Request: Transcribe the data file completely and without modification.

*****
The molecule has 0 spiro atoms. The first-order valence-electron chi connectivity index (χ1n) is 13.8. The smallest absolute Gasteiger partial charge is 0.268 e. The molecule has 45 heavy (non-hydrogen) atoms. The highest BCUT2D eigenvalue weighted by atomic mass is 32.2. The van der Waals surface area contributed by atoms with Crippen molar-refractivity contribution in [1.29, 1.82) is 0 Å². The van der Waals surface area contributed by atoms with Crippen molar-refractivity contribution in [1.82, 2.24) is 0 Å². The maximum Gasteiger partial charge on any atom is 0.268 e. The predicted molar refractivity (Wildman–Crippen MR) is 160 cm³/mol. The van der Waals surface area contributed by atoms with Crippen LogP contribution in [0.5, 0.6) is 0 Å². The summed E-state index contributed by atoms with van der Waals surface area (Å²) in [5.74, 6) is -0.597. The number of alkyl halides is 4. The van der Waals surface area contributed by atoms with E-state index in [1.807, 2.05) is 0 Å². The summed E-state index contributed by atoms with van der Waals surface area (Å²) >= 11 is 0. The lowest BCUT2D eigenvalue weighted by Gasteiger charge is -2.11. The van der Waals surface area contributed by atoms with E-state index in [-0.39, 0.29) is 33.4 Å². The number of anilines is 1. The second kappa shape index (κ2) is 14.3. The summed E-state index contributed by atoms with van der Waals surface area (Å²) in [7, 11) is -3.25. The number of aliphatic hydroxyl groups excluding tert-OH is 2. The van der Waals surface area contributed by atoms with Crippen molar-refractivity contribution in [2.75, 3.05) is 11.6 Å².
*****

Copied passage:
The molecule has 0 spiro atoms. The first-order valence-electron chi connectivity index (χ1n) is 13.8. The smallest absolute Gasteiger partial charge is 0.268 e. The molecule has 45 heavy (non-hydrogen) atoms. The highest BCUT2D eigenvalue weighted by atomic mass is 32.2. The van der Waals surface area contributed by atoms with Crippen molar-refractivity contribution in [1.29, 1.82) is 0 Å². The van der Waals surface area contributed by atoms with Crippen molar-refractivity contribution in [1.82, 2.24) is 0 Å². The maximum Gasteiger partial charge on any atom is 0.268 e. The predicted molar refractivity (Wildman–Crippen MR) is 160 cm³/mol. The van der Waals surface area contributed by atoms with Crippen LogP contribution in [0.5, 0.6) is 0 Å². The summed E-state index contributed by atoms with van der Waals surface area (Å²) in [5.74, 6) is -0.597. The number of alkyl halides is 4. The van der Waals surface area contributed by atoms with E-state index in [1.807, 2.05) is 0 Å². The summed E-state index contributed by atoms with van der Waals surface area (Å²) >= 11 is 0. The lowest BCUT2D eigenvalue weighted by Gasteiger charge is -2.11. The van der Waals surface area contributed by atoms with E-state index in [-0.39, 0.29) is 33.4 Å². The number of anilines is 1. The second kappa shape index (κ2) is 14.3. The summed E-state index contributed by atoms with van der Waals surface area (Å²) in [7, 11) is -3.25. The number of aliphatic hydroxyl groups excluding tert-OH is 2. The van der Waals surface area contributed by atoms with Crippen molar-refractivity contribution in [2.75, 3.05) is 11.6 Å².